Best way to write compare-functions

The workhorse of many (JavaScript) programs is sort(). When you want to sort objects (or numbers, actually) you need to supply a compare-function. Those are nice functions because they are very testable and reusable, but sorting is also a bit expensive (perhaps the most expensive thing your program does) so you want them fast.

For the rest of this article I will assume we are sorting som Order objects based status, date and time (all strings).

The naive way to write this is:

function compareOrders1(a,b) {
if ( a.status < b.status ) return -1;
if ( a.status > b.status ) return 1;
if ( a.date < b.date ) return -1;
if ( a.date > b.date ) return 1;
if ( a.time < b.time ) return -1;
if ( a.time > b.time ) return 1;
return 0;
}

There are somethings about this that is just not appealing: too verbose, risk of a typo, and not too easy to read.

Another option follows:

function cmpStrings(a,b) {
if ( a < b ) return -1;
if ( a > b ) return 1;
return 0;
}

function compareOrders2(a,b) {
return cmpStrings(a.status,b.status)
|| cmpStrings(a.date ,b.date )
|| cmpStrings(a.time ,b.time );
}

Note that the first function (cmpStrings) is highly reusable, so this is shorter code. However, there is still som repetition, so I tried:

function cmpProps(a,b,p) {
return cmpStrings(a[p], b[p]);
}

function compareOrders3(a,b) {
return cmpProps(a,b,'status')
|| cmpProps(a,b,'date')
|| cmpProps(a,b,'time');
}

There is something nice about not repeating status, date and time, but there is something not so appealing about quoting them as strings. If you want to go more functional you can do:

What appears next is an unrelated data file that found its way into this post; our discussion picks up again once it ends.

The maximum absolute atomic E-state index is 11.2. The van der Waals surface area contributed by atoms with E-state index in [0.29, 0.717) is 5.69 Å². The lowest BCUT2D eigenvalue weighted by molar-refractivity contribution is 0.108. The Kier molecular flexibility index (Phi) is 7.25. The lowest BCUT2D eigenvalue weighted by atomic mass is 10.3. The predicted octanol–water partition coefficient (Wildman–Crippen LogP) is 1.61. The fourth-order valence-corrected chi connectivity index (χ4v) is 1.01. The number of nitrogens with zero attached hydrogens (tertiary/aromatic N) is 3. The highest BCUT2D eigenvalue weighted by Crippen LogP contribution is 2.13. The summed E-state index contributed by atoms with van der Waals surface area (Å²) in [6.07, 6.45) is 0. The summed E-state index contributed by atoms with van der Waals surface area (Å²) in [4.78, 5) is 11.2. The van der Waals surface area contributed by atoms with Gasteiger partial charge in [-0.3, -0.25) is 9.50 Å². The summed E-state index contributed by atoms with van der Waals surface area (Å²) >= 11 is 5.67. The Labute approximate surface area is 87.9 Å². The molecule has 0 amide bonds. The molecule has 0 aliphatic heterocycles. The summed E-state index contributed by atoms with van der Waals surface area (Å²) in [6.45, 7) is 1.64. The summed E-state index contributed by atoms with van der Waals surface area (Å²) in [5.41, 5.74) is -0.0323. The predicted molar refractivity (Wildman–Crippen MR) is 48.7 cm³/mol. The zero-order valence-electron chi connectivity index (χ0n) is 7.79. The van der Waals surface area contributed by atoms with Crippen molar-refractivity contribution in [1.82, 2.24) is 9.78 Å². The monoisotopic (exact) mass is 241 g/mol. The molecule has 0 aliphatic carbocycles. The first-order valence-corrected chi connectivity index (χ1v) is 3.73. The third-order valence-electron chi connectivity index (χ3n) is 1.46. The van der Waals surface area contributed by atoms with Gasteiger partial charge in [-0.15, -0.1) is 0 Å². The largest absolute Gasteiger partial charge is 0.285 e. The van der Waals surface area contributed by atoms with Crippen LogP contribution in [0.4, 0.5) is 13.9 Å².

function compareOrders4(a,b) {
function c(p) {
return cmpStrings(a[p],b[p]);
}
return c('status') || c('date') || c('time');
}

To my taste, that is a bit too functional and obscure. Finally, since it comes to mind and some people may suggest it, you can concatenate strings, like:

function compareOrders5(a,b) {
return cmpStrings(
a.status + a.date + a.time,
b.status + b.date + b.time
);
}

Note that in case fields “overlap” and/or have different length, this could give unexpected results.

Benchmarks

I tried the five different compare-functions on two different machines and got this kind of results (i5 N=100000, ARM N=25000), with slightly different parameters.

In these tests I used few unique values of status and date to often hit the entire compare function.

(ms)   i5    i5    ARM
#1 293 354 507
#2 314 351 594
#3 447 506 1240
#4 509 541 1448
#5 866 958 2492

This is quite easy to understand. #2 does exactly what #1 does and the function overhead is eliminated by the JIT. #3 is trickier for the JIT since a string is used to read a property. That is true also for #4, which also requires a function to be generated. #5 puts two strings on the stack needlessly when often only the first two strings are needed to compare anyway.

Conclusion & Recommendation

My conclusion is that #3 may be the best choice, despite it is slightly slower. I find #2 clearly preferable to #1, and I think #4 and #5 should be avoided.

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